Acknowledgments

We would like to acknowledge Gabriel Fries, Gabriela Colpo, and Elena Dyukova, who carried out the CRP ELISA assay.

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Keywords: schizophrenia, C-reactive protein, inflammation, psychosis, PANSS, cognition, NIH toolbox

Citation: Boozalis T, Teixeira AL, Cho RY-J and Okusaga O (2018) C-Reactive Protein Correlates with Negative Symptoms in Patients with Schizophrenia. Front. Public Health 5:360. doi: 10.3389/fpubh.2017.00360

Received: 02 October 2017; Accepted: 19 December 2017;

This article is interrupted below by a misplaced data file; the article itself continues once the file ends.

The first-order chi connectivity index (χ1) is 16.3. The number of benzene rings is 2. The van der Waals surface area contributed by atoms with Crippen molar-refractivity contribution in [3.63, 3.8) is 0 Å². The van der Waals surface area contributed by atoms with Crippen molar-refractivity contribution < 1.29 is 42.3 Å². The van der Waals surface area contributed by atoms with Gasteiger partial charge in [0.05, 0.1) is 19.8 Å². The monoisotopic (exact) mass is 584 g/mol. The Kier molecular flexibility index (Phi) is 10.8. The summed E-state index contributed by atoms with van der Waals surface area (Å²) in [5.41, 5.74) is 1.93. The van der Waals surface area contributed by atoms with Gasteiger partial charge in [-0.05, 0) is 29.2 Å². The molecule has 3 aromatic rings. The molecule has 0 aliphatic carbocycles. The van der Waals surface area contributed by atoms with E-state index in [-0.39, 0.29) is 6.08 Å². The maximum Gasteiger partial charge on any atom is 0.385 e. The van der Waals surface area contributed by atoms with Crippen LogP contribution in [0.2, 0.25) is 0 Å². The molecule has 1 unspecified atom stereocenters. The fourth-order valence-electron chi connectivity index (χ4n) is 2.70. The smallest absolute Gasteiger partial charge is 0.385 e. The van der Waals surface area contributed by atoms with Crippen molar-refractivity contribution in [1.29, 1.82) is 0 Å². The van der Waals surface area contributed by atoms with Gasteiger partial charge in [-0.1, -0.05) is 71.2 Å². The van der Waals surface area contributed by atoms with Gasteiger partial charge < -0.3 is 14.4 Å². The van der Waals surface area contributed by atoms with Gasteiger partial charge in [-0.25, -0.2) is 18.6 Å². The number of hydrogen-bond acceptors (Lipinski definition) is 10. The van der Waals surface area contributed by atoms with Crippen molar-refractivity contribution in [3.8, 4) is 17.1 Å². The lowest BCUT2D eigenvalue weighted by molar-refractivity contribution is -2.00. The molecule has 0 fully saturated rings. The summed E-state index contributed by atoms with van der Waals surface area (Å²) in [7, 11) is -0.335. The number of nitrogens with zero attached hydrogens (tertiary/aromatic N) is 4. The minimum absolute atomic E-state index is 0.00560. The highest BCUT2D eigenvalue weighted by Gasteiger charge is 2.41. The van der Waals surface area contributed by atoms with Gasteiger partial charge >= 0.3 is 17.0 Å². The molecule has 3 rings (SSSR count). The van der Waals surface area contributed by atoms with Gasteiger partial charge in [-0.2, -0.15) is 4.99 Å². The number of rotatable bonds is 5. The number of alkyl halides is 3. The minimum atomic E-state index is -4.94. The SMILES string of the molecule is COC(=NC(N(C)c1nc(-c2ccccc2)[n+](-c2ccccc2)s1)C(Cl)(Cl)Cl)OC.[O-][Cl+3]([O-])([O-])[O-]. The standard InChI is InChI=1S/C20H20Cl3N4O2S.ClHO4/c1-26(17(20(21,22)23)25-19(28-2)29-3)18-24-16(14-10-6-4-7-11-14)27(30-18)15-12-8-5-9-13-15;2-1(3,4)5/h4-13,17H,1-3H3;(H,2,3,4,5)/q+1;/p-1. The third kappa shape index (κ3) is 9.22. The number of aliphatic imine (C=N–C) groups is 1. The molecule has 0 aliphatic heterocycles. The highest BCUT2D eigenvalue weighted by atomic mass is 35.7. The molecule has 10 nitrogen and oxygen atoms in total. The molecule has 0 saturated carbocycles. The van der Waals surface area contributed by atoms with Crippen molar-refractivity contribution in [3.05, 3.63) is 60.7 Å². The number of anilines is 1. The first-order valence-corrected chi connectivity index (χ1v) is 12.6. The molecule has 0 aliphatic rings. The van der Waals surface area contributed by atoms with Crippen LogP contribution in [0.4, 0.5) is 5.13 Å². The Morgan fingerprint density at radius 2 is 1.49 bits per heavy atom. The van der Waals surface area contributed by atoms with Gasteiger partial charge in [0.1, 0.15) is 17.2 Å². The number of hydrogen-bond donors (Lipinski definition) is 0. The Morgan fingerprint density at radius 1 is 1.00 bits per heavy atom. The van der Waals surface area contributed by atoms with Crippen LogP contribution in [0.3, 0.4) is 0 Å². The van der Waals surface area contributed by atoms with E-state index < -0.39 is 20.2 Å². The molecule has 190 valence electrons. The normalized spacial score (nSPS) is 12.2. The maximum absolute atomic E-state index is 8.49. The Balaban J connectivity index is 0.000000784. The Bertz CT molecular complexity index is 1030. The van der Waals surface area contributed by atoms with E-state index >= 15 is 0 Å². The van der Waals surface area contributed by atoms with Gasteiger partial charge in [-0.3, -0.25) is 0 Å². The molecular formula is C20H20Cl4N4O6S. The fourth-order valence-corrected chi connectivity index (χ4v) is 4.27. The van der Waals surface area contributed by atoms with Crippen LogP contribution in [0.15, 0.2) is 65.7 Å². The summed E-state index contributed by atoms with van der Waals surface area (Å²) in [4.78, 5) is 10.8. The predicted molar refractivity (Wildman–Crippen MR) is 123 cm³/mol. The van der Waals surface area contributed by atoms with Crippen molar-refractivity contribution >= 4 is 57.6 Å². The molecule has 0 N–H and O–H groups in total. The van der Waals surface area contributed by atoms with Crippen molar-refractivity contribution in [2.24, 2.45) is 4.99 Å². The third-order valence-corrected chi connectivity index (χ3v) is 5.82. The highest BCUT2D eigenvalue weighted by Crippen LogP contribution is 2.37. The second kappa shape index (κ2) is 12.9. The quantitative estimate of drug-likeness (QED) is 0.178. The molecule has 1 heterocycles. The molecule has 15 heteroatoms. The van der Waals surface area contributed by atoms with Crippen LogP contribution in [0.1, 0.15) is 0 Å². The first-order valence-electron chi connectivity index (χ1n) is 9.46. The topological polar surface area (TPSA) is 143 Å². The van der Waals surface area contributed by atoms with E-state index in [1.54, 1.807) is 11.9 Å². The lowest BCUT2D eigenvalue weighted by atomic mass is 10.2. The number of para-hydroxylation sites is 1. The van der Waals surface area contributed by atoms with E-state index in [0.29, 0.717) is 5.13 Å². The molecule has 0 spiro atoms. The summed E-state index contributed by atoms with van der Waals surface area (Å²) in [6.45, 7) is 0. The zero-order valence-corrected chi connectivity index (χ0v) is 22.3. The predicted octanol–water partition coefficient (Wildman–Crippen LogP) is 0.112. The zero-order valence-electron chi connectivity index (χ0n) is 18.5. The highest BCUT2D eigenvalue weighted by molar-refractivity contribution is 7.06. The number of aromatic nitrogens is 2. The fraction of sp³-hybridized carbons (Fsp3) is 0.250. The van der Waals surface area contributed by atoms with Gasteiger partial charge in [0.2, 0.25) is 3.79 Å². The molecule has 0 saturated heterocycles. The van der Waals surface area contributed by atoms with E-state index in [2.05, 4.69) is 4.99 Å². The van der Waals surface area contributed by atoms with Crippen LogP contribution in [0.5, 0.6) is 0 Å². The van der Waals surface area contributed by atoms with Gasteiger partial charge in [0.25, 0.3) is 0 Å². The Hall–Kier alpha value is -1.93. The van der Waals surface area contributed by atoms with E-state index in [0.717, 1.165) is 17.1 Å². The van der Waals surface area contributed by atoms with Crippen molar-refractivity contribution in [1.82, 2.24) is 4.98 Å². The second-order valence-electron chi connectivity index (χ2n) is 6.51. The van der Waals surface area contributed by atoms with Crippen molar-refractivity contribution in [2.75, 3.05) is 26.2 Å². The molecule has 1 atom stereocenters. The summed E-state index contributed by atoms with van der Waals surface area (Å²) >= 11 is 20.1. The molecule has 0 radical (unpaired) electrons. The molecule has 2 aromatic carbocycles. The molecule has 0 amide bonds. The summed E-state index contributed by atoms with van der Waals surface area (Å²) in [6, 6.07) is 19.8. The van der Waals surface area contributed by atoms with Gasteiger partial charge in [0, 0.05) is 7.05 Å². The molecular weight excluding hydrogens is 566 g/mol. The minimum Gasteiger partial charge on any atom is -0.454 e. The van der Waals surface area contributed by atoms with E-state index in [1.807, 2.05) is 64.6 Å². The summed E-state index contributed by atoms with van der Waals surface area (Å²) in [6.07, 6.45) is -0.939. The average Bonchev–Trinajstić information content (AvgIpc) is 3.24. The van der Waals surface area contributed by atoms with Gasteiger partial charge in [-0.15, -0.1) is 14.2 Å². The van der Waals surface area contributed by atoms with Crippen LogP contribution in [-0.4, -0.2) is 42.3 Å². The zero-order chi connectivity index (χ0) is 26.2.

Published: 22 January 2018

Edited by:

Richard Eugene Frye, University of Arkansas for Medical Sciences, United States

Reviewed by:

Adonis Sfera, Loma Linda University, United States
Konstantin Khodosevich, University of Copenhagen, Denmark

Copyright: © 2018 Boozalis, Teixeira, Cho and Okusaga. This is an open-access article distributed under the terms of the Creative Commons Attribution License (CC BY). The use, distribution or reproduction in other forums is permitted, provided the original author(s) or licensor are credited and that the original publication in this journal is cited, in accordance with accepted academic practice. No use, distribution or reproduction is permitted which does not comply with these terms.

*Correspondence: Olaoluwa Okusaga, olaokusaga1@yahoo.com